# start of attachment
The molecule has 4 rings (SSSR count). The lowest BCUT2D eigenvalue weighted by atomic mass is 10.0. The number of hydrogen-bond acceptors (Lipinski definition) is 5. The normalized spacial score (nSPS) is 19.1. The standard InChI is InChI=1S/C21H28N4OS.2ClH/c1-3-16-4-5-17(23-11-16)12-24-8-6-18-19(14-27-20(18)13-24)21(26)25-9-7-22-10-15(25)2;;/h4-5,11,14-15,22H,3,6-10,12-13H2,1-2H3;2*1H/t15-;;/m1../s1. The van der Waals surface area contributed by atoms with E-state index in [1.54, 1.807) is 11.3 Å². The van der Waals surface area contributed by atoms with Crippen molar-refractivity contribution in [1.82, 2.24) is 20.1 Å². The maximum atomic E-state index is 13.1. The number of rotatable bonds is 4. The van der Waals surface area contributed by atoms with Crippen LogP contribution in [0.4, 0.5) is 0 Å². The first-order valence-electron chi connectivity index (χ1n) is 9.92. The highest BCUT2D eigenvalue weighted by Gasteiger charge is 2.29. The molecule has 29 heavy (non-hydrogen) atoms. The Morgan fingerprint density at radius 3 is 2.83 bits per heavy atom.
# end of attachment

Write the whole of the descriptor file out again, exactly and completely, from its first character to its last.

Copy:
The molecule has 4 rings (SSSR count). The lowest BCUT2D eigenvalue weighted by atomic mass is 10.0. The number of hydrogen-bond acceptors (Lipinski definition) is 5. The normalized spacial score (nSPS) is 19.1. The standard InChI is InChI=1S/C21H28N4OS.2ClH/c1-3-16-4-5-17(23-11-16)12-24-8-6-18-19(14-27-20(18)13-24)21(26)25-9-7-22-10-15(25)2;;/h4-5,11,14-15,22H,3,6-10,12-13H2,1-2H3;2*1H/t15-;;/m1../s1. The van der Waals surface area contributed by atoms with E-state index in [1.54, 1.807) is 11.3 Å². The van der Waals surface area contributed by atoms with Crippen molar-refractivity contribution in [1.82, 2.24) is 20.1 Å². The maximum atomic E-state index is 13.1. The number of rotatable bonds is 4. The van der Waals surface area contributed by atoms with Crippen LogP contribution in [0.4, 0.5) is 0 Å². The first-order valence-electron chi connectivity index (χ1n) is 9.92. The highest BCUT2D eigenvalue weighted by Gasteiger charge is 2.29. The molecule has 29 heavy (non-hydrogen) atoms. The Morgan fingerprint density at radius 3 is 2.83 bits per heavy atom.